Tying all of this together is an ever-larger suite of technological tools, with which Dasgupta says marketers have to be savvy in order to do their jobs properly. Technological capability is a core focus for his team at Fonterra.
“If virtual reality becomes a really big deal, not just in how we communicate with consumers but how we sell to and interact with them, then if a marketer doesn’t understand that, there’s no way they are going to craft a strategy around it,” Dasgupta explains.
He actively encourages his staff to participate more in forums like the Consumer Electronics Show, rather than going to advertising festivals.
“Ultimately, technology is going to determine where marketing is going to be in the next two or three years,” he says. “You have to evolve regularly to keep up and deliver against consumers’ needs.”
Dasgupta talks of Fonterra having plans in the pipeline for disruptive consumer activations and multichannel engagement strategies. Naturally, to support all of this, strong agency ties are a necessity. But here, Dasgupta sees a more fundamental issue that needs addressing.
“[Agencies] are not evolving at the rate that we would like them to,” he says, although he acknowledges that Fonterra’s partners are taking steps to change their ways of working.
“It’s not good enough for me to have four TVCs in a year; I need 200 pieces of content. No way can an agency today deliver that, which is why companies are creating in-house studios and so on. So the new agency model needs to think: ‘How am I going to change the paradigm and deliver against that?’”
Fonterra works with its agencies in a “taskforce” system, Dasgupta explains, where all partners get together to devise marketing strategy and produce compelling, relevant content. But it needs to be faster, he says.
“I think the agency model will probably end up with having to create specialised units that can move really fast and deliver solutions that brands need,” Dasgupta suggests. “Creative agencies need to evolve into engagement solutions agencies. Media agencies also have to evolve; it’s not just about buying TV, which is what most of them are doing today. They are part of delivering your multi-touchpoint solution.”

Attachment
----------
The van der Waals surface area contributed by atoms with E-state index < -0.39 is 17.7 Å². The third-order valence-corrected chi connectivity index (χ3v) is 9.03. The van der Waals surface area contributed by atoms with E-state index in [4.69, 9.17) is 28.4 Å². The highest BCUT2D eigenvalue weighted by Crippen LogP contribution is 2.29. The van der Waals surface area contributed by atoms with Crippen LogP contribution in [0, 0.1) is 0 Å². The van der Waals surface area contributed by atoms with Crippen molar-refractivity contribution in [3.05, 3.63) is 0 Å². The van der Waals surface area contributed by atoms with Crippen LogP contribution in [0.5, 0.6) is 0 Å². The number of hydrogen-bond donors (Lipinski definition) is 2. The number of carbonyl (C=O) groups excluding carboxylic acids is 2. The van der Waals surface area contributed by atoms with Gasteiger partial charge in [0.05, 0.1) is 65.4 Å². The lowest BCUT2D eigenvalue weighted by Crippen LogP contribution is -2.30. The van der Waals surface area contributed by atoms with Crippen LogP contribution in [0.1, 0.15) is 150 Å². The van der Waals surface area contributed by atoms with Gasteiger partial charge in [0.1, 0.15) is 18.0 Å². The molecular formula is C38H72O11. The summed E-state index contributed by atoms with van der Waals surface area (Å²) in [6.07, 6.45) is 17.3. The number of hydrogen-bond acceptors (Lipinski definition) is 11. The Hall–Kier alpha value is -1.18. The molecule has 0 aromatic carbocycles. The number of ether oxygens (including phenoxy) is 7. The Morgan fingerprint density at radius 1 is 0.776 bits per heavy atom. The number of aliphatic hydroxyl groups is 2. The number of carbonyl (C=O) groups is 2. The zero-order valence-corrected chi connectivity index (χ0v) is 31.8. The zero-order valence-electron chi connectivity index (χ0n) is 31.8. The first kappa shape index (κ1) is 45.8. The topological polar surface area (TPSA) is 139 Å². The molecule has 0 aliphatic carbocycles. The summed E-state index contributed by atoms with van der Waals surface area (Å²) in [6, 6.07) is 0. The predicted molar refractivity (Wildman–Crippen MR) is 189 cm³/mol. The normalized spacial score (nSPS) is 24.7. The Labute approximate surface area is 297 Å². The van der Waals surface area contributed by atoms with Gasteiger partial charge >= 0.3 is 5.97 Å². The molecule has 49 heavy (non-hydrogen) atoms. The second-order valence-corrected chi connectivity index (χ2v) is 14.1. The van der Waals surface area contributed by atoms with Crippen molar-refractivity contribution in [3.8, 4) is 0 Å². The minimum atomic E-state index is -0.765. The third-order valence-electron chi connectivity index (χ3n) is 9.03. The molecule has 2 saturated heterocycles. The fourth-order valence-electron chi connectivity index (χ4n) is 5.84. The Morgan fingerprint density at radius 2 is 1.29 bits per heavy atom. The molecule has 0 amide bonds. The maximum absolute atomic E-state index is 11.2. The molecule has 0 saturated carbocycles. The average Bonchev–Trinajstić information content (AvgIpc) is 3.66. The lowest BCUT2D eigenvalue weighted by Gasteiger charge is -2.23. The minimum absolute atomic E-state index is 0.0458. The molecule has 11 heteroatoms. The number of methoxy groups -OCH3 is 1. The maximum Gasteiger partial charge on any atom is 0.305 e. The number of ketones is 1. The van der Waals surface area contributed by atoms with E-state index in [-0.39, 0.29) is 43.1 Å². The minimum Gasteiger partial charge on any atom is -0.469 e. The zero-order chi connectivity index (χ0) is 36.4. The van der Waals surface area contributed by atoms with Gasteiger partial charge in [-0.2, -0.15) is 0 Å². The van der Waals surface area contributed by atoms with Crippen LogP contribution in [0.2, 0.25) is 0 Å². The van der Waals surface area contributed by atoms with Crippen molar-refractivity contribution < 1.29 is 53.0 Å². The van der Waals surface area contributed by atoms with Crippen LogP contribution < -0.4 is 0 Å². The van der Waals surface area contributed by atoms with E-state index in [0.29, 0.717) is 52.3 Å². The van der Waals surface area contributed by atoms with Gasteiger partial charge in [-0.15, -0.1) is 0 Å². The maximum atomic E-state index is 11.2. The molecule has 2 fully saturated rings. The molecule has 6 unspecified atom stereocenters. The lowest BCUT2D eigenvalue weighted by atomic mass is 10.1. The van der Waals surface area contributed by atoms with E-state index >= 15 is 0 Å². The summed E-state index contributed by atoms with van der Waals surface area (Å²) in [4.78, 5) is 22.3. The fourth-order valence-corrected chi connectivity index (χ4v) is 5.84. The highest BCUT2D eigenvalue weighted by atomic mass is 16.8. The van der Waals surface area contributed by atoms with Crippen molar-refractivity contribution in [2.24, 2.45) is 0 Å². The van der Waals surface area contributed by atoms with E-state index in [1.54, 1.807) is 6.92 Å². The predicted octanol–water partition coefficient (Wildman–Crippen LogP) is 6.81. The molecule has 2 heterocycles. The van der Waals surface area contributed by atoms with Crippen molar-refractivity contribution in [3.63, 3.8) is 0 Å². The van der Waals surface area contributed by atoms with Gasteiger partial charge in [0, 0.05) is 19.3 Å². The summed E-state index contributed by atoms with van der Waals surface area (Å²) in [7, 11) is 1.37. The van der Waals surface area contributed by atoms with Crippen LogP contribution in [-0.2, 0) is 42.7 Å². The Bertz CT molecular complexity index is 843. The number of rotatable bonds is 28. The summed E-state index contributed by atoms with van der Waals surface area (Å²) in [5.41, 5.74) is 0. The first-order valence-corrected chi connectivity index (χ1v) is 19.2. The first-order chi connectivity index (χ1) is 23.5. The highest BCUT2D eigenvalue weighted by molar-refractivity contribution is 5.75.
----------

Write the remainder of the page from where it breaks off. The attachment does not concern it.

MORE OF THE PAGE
Again, there’s no room for sentiment in Dasgupta’s blunt appraisal, but when you’re a multibillion-dollar multinational set on an aggressive growth strategy, that pretty much comes with the territory.
Dasgupta says there remains a “significant gap” in the analytics capabilities of media agencies, making it hard to ensure marketing dollars are being spent efficiently.
“If today you ask them ‘Should I invest my additional dollar behind a Facebook post versus a GRP or TRP?’ in most cases they won’t be able to give you a clear answer,” he says. “So they have to look at all touchpoints, and have an ROI and analytics strategy that continuously evolves to make the plan more efficient.”
It sounds like a big ask of agencies, not to mention something that is constrained by budgets. But he doesn’t buy this.
“I firmly believe that most agencies come back and use budgets as their excuse, saying: ‘You don’t have enough budget for me to do this,’” Dasgupta says. “I turn that around and say: ‘Prove to me that for every dollar I invest, you will give me more than a dollar back in return, then my budget
“The reason we don’t have this conversation is the lack of analytics. So if they invest their dollars in that as opposed to arguing with clients on budgets, they’re going to get a lot more client budgets.”
The future for Dasgupta is clearly one of greater efficiency, whether that be in marketing spend, content production or technology. It is an ambition firmly in line with his agenda for Fonterra’s consumer business, and he seems set on achieving just that.
“It’s growing well, the opportunities are big. The way I look at it, we could double or even triple the size of the business within 10 years. That’s the sort of vision we’re chasing.”